The Real Deal Los Angeles

Planning Commission voted in support of reining in Airbnb

LA is now a big step closer to imposing strict guidelines on short-term rentals
June 24, 2016 08:30AM

Attendees from last month's Airbnb forum (credit: Roy Samaan)

Attendees from Saturday’s forum (credit: Roy Samaan)

Bad news for Airbnb: The Los Angeles City Planning Commission approved Thursday a draft of regulations for short-term rental services that would impose fines and time limits for listings.

The proposal will now make its way to the City Council, which will vote on it later this summer.

Under the proposed rules, Airbnb users cannot rent out their homes or a room within their homes for longer than 90 days annually. They can only list, period, if they register it with the government. Hosts will also have to pay the city’s 14 percent hotel tax. Those who don’t abide by the rules would face fine of up to $2,000 per day past the three-month limit and $200 per day for posting an unregistered listing.

The vote was close — five to four, the L.A. Business Journal reported.

Tensions ran high leading up to the vote, with platforms like Airbnb and their hosts on one side, and housing advocates on the other.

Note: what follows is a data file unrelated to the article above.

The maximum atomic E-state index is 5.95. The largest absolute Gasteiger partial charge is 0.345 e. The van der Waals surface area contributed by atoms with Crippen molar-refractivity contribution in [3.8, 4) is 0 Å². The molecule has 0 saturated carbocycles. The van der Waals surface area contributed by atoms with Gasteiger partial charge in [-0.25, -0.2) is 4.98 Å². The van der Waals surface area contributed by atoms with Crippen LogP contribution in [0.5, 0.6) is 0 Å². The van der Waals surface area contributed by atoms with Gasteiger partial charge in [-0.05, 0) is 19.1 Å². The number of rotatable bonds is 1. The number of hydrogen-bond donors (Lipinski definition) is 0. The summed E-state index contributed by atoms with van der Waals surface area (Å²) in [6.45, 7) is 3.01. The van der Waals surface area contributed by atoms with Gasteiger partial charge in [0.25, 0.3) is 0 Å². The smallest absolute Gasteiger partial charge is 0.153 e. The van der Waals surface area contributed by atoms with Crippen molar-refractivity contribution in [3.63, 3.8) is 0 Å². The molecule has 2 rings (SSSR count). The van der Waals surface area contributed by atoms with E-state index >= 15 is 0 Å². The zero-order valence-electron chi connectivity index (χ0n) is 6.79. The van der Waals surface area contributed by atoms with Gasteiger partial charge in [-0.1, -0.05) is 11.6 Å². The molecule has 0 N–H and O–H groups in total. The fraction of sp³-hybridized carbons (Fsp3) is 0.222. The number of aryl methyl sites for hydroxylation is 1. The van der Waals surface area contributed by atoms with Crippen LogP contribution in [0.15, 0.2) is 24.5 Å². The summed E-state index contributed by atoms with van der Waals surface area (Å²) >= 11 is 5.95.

Property owners, some of whom say they financially depend on renting out rooms, argue that the regulations will unfairly prevent them from earning a livelihood. Meanwhile, their neighbors object to the the disruptions that tourists bring to their neighborhoods.

Affordable housing advocates have also criticized short-term rental sites for allowing landlords to take units off the already strained rental market.

“[The] proposal is a step backward, putting consumer privacy at great risk by requiring online platforms to give the government unfettered access to confidential user data without any idea of how that information would be used,” Airbnb told The Real Deal in a statement last month.

Just last week, a bill was passed in New York to make it illegal for hosts to rent entire apartments less than 30 days, effectively gutting how some property owners use the platform.  [LABJ]Cathaleen Chen